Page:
Gerson Therapy: Does it really works?

Does it work?

Based on one methodologically flawed retrospective study and several case reports, there is no clear evidence that Gerson therapy is an effective treatment for people with cancer. A small ‘Best Case Series’ review concluded that both physical and psychological benefits, appeared to be offered by this regime, but these findings have not been replicated in any acceptable trials. No randomised controlled trials have been conducted on the Gerson Therapy. Attempts to evaluate the Gerson therapy as a whole are problematic due to the complexity of the treatment, time taken for its possible effectiveness and poor record keeping/tracking of previous patients by the Gerson Institute.

Clinical trials.

A five-year survival rate retrospective study of 153 cancer patients found higher survival rates in patients with melanoma, colorectal and ovarian cancers undergoing the Gerson regime than for patients undergoing other therapies. However, it should be noted this work was conducted by members of the Gerson Research Organisation and has been criticised as being seriously methodologically flawed. This research did not use the same matched control for each of their categories studied. Furthermore, it was not performed under tightly controlled conditions assessing the other therapies that the patients may have been receiving.

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Case reports/series.

Since the 1940s several attempts have been made to assess the efficacy of the Gerson therapy. In 1947 the NCI (National Cancer Institute) reviewed case studies of ten people from Gerson and found no evidence to support Gerson’s claims of the therapy being effective. The 50 cases presented in Gerson’s 1958 book10 were also reviewed by the NCI in 1959, however, it was concluded that the case histories were not presented in sufficient detail (for instance, verification of the tumour, previous treatment history) to be able to evaluate the clinical benefit of the therapy.

A preliminary study conducted in 1983 tracked down 21 patients over a five-year period and found all but one (who was not cancer free) had died at the end of the study period. However, due to not obtaining detailed medical records at the start of this study this research is not very substantive.

In 1989, Reed et al. visited the Gerson clinic to evaluate the efficacy of the therapy on behalf of a British medical insurance company. Two investigations were conducted and presented in one paper. The first investigation concerned how patients responded to the therapy and the other was a psychological study of the patients at the clinic. For the first investigation, the Gerson clinic presented 149 cases to the researchers. Of the 149 only 27 cases were able to be assessed as they possessed independent documentation of their disease from a mainstream physician. The researchers concluded that there was little evidence for the Gerson therapy having an anti-tumour effect, instead finding only a very small amount of successful responses with three of the 27 cases showing a complete response and one patient with a stable disease result. The second study by Reed et al collected data from 15 patients concerning their psychological state while undergoing the therapy. The researchers found a marked enhancement of pain control and quality of life was enhanced. However, it must be noted that no firm conclusions can be drawn from this observational study due to the small number of participants.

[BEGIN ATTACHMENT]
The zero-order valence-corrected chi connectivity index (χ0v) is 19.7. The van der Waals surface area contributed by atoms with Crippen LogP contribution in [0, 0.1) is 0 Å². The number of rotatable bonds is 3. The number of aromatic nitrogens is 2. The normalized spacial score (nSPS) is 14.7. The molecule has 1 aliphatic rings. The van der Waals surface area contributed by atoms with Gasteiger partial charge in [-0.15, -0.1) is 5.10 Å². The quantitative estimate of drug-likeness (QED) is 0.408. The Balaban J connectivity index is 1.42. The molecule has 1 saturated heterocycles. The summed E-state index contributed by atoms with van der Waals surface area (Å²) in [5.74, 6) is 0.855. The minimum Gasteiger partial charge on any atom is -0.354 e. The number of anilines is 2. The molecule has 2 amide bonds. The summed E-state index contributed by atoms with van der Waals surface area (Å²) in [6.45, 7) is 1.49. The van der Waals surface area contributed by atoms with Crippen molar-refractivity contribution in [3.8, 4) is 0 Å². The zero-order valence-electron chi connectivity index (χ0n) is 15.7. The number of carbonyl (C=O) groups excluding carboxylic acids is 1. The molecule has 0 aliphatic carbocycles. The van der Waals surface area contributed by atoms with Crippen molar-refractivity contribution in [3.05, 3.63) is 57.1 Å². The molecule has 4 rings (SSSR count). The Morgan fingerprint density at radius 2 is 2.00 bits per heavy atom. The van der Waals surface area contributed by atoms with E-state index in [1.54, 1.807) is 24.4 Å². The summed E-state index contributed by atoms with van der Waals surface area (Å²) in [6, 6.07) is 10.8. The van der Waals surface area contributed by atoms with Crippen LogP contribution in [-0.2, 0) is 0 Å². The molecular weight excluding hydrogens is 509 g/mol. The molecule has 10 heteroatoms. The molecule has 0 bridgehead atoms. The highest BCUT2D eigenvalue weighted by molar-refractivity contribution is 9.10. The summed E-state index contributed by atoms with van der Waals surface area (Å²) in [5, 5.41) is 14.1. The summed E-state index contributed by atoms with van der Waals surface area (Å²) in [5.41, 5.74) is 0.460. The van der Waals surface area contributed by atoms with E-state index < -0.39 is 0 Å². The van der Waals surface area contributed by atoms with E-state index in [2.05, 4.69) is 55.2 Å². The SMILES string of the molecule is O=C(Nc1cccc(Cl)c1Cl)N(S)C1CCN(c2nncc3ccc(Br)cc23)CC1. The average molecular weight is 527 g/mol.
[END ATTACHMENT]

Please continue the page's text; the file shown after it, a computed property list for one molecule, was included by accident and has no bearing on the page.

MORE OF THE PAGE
A 2007 case study analysis of six people with cancer who followed the Gerson therapy concluded that some support, both physical and psychological, appeared to be offered by this regime. The analysis reported that some potential anti-cancer effects appeared to be present in the patients who undertook this regime. The patients also had an increased sense of hope and empowerment. The authors stated however that many cofactors may have influenced these findings; some of the patients were undergoing conventional treatment, some were also using other complementary approaches. The analysis was conducted using the ‘Best Case Series’ criteria developed by the National Cancer Institute.

A 2010 overview of the Gerson regimen reported that case reviews by the National Cancer Institute (NCI) and the New York County Medical Society found no evidence of usefulness for the Gerson diet.

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